Idle for a whole night-and-a-half because of the sins of the past and with great uncertainty looming over the most important position, the Houston Texans finally went on the clock Friday night in the NFL draft and took a flier on Stanford quarterback Davis Mills.
The selection adds another body to a position group that features a massive hole thanks to Deshaun Watson's career uncertainty amid ongoing legal battles. Twenty-two women have filed civil lawsuits against Watson, accusing him of sexual misconduct.
But if you believe the Texans have solved their quarterback quandary, think again.
Houston has its contingency plan in place, having signed journeyman Tyrod Taylor in free agency and with Mills now in the mix. But the tandem essentially equates to a Band-Aid.
Stanford QB Davis Mills is headed to Houston. (Photo: Darren Yamashita, USA TODAY Sports)
Taylor, a 10-year veteran with three seasons of starter experience, is a logical bridge quarterback. But durability is rarely on his side. An injury limited his tenure as a Browns bridge to just four games in 2018. He managed just one start last season with the Chargers before a freak incident sidelined him and opened the door for Justin Herbert to replace him as starter, and the rookie never relinquished those duties.
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Meanwhile, Mills comes to Houston as more of a mystery. He does boast good size at 6-3, 217 pounds, and he came out of high school as a heavily recruited prospect. At Stanford, Mills displayed promise as a passer and field general. But multiple knee injuries limited him to just 11 college starts, so he very much remains a project.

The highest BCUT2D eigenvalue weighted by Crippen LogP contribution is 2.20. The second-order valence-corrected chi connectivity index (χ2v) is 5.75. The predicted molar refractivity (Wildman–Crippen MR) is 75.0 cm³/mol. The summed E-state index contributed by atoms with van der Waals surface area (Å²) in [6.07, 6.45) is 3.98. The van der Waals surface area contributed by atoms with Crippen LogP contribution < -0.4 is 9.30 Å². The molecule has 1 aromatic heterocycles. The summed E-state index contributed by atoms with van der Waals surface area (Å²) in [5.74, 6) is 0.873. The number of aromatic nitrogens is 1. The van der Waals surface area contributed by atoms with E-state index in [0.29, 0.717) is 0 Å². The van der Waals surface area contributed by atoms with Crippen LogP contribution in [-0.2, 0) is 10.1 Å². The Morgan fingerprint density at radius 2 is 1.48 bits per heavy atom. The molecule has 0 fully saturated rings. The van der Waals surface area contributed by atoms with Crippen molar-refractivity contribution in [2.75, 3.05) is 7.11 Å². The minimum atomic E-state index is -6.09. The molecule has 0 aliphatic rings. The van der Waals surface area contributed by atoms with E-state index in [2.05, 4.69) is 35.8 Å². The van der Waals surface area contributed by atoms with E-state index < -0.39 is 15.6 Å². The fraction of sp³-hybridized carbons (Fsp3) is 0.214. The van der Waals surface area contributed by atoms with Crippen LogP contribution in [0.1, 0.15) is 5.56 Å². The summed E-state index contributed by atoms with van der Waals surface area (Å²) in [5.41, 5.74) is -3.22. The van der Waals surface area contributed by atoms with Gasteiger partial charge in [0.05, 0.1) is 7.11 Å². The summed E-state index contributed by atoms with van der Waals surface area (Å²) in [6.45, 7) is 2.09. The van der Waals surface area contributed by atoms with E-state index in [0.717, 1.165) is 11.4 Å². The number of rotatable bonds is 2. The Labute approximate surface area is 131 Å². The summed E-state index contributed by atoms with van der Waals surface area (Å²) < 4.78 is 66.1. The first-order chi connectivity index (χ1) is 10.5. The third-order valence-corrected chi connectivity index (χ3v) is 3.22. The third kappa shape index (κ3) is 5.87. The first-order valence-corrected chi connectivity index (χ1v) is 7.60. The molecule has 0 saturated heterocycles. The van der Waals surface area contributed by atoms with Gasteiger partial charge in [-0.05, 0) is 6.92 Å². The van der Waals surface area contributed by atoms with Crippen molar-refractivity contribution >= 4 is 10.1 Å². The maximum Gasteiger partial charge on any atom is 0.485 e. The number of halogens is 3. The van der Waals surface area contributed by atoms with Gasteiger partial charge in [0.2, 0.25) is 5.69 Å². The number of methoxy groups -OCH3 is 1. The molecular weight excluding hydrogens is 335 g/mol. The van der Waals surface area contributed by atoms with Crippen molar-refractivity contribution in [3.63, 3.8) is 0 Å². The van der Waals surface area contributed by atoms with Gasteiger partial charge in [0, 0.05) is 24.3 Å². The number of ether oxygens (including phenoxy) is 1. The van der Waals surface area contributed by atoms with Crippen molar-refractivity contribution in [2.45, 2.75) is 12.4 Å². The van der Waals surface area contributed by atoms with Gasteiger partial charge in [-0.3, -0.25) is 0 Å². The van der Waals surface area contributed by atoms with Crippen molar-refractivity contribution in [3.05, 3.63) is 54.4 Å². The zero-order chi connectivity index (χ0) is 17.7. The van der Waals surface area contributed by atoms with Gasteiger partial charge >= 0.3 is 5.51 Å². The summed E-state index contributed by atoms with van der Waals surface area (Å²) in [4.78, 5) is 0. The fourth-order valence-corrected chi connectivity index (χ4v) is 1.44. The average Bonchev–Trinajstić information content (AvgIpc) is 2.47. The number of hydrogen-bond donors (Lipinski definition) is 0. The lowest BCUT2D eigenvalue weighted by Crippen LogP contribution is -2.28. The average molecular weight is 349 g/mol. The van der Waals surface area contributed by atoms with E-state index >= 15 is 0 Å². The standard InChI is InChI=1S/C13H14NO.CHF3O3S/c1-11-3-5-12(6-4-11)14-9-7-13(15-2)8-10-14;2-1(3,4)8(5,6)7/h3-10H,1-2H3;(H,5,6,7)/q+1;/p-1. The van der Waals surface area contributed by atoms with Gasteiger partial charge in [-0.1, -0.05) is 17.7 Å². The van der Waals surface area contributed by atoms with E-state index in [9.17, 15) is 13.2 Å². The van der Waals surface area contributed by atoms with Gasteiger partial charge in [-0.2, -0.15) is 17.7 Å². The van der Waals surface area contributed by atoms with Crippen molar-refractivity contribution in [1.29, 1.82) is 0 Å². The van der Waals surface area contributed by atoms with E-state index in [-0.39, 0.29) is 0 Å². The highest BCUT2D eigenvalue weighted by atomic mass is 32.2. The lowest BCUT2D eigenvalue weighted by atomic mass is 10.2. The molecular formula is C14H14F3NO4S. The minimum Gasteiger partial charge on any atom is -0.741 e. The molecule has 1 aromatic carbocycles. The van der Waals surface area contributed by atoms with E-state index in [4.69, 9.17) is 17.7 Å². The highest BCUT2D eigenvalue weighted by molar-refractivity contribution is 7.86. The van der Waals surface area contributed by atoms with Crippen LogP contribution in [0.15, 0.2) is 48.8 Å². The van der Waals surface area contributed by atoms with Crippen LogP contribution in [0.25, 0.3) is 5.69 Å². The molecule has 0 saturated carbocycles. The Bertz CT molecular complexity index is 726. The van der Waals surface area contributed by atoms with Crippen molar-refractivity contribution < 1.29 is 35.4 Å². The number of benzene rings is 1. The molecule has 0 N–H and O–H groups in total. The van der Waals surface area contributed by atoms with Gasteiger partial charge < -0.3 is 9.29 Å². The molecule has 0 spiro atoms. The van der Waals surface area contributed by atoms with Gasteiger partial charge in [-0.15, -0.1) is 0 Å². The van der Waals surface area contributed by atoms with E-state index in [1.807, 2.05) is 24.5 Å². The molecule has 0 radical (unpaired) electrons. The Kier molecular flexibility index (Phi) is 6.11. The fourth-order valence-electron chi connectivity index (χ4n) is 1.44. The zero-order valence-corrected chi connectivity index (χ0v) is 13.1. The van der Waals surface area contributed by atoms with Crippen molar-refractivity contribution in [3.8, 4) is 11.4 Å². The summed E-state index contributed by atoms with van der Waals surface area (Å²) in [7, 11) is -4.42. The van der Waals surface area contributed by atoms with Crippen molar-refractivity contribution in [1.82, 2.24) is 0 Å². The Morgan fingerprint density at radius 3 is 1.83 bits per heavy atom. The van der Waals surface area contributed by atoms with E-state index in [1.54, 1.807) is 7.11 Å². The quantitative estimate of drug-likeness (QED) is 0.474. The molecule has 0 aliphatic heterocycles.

And if one were to select a prime NFL opportunity for Mills to succeed long-term, Houston would not top the list.
He offers intriguing upside, multiple NFL talent evaluators believe. Some say his potential tops that of Kyle Trask (drafted 64th overall by Tampa Bay) and Kellen Mond (taken 66th by Minnesota). However, to fully reach his potential, he will need time and stability.
There’s nothing stable about the Texans.
Plagued by organizational dysfunction and questionable decision-making, the Texans have struggled to succeed with an all-world level talent in Watson leading their offense. Pass protection routinely ranked among the team’s biggest areas of weakness, and Watson routinely ranked among the most-sacked quarterbacks in the league.
Over the last two years, then-head coach/GM Bill O’Brien stripped the roster of talented playmakers. Through a series of miscalculations and ill-advised trades, the Texans entered this offseason with no first- or second-round picks (which would have been premium selections given their 4-12 record in 2020) and a mess of a salary cap situation for new GM Nick Caserio and head coach David Culley to clean up.
And Mills may not have time on his side. Given Taylor’s durability history, Mills very well could wind up playing sooner rather than later, and sooner than he should.
The Texans seemingly have no choice but to turn the page on the Watson chapter, for multiple reasons. And after sitting out the first and second rounds of the draft, they used their first pick this year to attempt to do that.
But because of the mess created by years of ineptitude, the intriguing Mills may not even have a chance to truly succeed.
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